Protesters Attempt to ‘Shut Down' the Taste of Chicago

Hundreds of protesters converged at demonstrations across the city Saturday, even attempting to "shut down" the Taste of Chicago with a march through Grant Park. 

Activists rallied at Daley Plaza around 9 a.m., and at Millennium Park around 1:30 p.m. Protesters at Millennium Park then embark on a march through the city's Loop shortly thereafter. 

The "Taste of Chicago Shutdown" happened around 4 p.m., kicking off at 325 S. Michigan Ave with activists making their way into the festival, linking arms, and chanting.

"No Justice, NO REVENUE!," the event description on Facebook read. "lets show the country that we are going to set the tone. No more being scared, now its time to stop losing this war."

While hundreds particpated in the march, even staging a die-in, the Taste of Chicago was not closed, and reactions at the festival were mixed. Some joined in the protest, while others thought it was the wrong approach. 

"I wasn't aware of this but I came and joined it anyway because this is very important and this is something that needs to be taken action right now," one protester said. 

"We have a serious issue that our nation is coming to deal with and we've got two officers standing right there," said festival attendee Dale Simpson of Warrenville. "I wish every single one of them went up to them and said, 'Thanks for today. Because you guys are here, we're enjoying this. We're calm, we're safe.'"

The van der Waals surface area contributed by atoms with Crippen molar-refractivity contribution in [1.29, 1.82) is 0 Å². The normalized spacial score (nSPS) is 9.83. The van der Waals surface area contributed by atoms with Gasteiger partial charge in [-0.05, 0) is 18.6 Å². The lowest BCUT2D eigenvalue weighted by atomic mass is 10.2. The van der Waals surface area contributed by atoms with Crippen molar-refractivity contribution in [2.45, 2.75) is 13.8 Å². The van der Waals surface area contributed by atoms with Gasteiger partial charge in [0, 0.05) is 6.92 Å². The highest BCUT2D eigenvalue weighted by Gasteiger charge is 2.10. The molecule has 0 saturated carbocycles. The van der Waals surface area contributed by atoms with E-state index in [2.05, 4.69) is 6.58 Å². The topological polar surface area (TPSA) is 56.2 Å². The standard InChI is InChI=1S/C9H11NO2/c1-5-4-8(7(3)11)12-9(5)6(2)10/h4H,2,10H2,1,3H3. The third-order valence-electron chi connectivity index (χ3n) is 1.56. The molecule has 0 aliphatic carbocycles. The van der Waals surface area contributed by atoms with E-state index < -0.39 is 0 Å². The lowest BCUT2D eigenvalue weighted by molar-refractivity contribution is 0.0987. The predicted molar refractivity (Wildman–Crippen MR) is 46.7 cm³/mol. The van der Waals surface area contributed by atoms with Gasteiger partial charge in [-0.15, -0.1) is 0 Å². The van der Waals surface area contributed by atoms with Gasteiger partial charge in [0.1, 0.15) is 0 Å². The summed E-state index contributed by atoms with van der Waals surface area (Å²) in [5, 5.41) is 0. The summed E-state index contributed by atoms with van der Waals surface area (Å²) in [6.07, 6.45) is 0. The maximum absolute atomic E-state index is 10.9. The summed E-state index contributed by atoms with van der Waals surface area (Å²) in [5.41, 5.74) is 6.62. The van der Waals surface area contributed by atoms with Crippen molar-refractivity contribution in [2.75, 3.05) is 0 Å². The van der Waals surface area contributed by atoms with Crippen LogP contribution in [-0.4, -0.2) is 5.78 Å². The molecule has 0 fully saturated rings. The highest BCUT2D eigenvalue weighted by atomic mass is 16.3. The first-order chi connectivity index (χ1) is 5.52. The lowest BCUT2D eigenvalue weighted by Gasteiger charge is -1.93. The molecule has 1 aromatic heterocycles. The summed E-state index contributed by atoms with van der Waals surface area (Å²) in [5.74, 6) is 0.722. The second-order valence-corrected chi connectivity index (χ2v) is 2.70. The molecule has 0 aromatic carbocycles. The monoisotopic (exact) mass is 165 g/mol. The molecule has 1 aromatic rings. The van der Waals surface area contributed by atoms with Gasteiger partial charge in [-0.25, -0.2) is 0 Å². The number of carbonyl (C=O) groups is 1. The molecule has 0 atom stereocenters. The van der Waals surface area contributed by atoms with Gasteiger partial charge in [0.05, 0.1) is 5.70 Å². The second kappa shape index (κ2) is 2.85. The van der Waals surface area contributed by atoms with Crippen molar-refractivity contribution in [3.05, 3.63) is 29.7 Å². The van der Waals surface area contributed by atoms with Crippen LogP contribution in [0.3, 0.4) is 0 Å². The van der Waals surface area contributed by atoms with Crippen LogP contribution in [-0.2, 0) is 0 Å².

While the Chicago Police Department did not specify any changes to patrol, officers were present at the march and the festival. 

"We have Police resources at the taste and officers are highly visible," Chicago Police spokesperson Anthony Guglielmi said in a statement. "We will protect individuals rights to assemble and demonstrate but will be intolerant to any illegal activities."

After leaving the Taste of Chicago, protesters continued to march through Chicago's downtown area, staging sit-ins and blocking traffic at multiple locations near Grant Park and Millennium Park. 

Saturday's events come after days of protests throughout Chicago and across the country in response to the fatal police shootings of Philando Castile and Alton Sterling earlier in the week. 

On Friday, activists staged a "die-in" near President Barack Obama's home in the Kenwood neighborhood. Hours later, religious leaders and even celebrities kicked off a peace walk from St. Sabina Catholic Church in the city's Auburn-Gresham neighborhood.

On Thursday, roughly 400 people marched in a demonstration organized by Black Lives Matter. The protest began on the city's South Side, briefly blocking traffic on the Dan Ryan Expressway during the evening rush hour. 

Castile, 32, was killed Wednesday night during a traffic stop in Minnesota. His girlfriend, who recorded the aftermath of the shooting, said Castile did “nothing but what the police officer asked of us, which was to put your hands in the air and get your license and registration.”

Sterling was killed during a confrontation with police in Baton Rouge, Louisiana. His death was recorded, with footage appearing to show two officers tackling and shooting the 37-year-old outside a convenience store. The U.S. Department of Justice said it will investigate his death. 

Thursday's protest organizers are also calling for an economic boycott on the Magnificent Mile on July 30. 

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